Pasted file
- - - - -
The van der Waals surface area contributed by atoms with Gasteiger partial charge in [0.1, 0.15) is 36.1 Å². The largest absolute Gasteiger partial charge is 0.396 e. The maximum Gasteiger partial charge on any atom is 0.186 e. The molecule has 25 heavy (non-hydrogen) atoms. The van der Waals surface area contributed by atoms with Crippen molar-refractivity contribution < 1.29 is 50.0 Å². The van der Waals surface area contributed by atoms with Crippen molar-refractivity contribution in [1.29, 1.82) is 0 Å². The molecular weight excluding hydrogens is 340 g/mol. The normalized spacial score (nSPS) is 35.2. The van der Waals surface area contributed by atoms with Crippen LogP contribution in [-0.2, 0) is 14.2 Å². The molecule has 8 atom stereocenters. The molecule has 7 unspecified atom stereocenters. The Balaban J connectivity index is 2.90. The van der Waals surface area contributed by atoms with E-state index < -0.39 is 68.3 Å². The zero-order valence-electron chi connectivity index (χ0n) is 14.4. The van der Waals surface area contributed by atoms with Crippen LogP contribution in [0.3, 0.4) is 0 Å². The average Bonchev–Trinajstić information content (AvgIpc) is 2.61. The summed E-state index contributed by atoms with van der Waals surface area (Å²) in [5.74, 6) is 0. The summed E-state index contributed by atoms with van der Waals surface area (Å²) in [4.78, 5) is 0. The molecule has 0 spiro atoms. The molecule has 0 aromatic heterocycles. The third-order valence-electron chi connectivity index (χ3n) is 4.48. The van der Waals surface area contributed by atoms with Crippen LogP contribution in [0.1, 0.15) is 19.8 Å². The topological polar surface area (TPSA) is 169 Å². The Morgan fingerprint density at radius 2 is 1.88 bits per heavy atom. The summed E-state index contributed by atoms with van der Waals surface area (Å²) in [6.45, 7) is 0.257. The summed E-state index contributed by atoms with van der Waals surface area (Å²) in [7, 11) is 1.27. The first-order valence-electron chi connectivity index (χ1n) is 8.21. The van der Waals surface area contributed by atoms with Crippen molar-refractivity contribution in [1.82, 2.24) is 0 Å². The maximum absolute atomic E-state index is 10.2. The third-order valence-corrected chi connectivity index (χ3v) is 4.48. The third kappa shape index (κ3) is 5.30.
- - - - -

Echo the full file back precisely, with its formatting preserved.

The van der Waals surface area contributed by atoms with Gasteiger partial charge in [0.1, 0.15) is 36.1 Å². The largest absolute Gasteiger partial charge is 0.396 e. The maximum Gasteiger partial charge on any atom is 0.186 e. The molecule has 25 heavy (non-hydrogen) atoms. The van der Waals surface area contributed by atoms with Crippen molar-refractivity contribution < 1.29 is 50.0 Å². The van der Waals surface area contributed by atoms with Crippen molar-refractivity contribution in [1.29, 1.82) is 0 Å². The molecular weight excluding hydrogens is 340 g/mol. The normalized spacial score (nSPS) is 35.2. The van der Waals surface area contributed by atoms with Crippen LogP contribution in [-0.2, 0) is 14.2 Å². The molecule has 8 atom stereocenters. The molecule has 7 unspecified atom stereocenters. The Balaban J connectivity index is 2.90. The van der Waals surface area contributed by atoms with E-state index < -0.39 is 68.3 Å². The zero-order valence-electron chi connectivity index (χ0n) is 14.4. The van der Waals surface area contributed by atoms with Crippen LogP contribution in [0.3, 0.4) is 0 Å². The average Bonchev–Trinajstić information content (AvgIpc) is 2.61. The summed E-state index contributed by atoms with van der Waals surface area (Å²) in [5.74, 6) is 0. The summed E-state index contributed by atoms with van der Waals surface area (Å²) in [4.78, 5) is 0. The molecule has 0 spiro atoms. The molecule has 0 aromatic heterocycles. The third-order valence-electron chi connectivity index (χ3n) is 4.48. The van der Waals surface area contributed by atoms with Crippen LogP contribution in [0.1, 0.15) is 19.8 Å². The topological polar surface area (TPSA) is 169 Å². The Morgan fingerprint density at radius 2 is 1.88 bits per heavy atom. The summed E-state index contributed by atoms with van der Waals surface area (Å²) in [6.45, 7) is 0.257. The summed E-state index contributed by atoms with van der Waals surface area (Å²) in [7, 11) is 1.27. The first-order valence-electron chi connectivity index (χ1n) is 8.21. The van der Waals surface area contributed by atoms with Crippen molar-refractivity contribution in [1.82, 2.24) is 0 Å². The maximum absolute atomic E-state index is 10.2. The third-order valence-corrected chi connectivity index (χ3v) is 4.48. The third kappa shape index (κ3) is 5.30.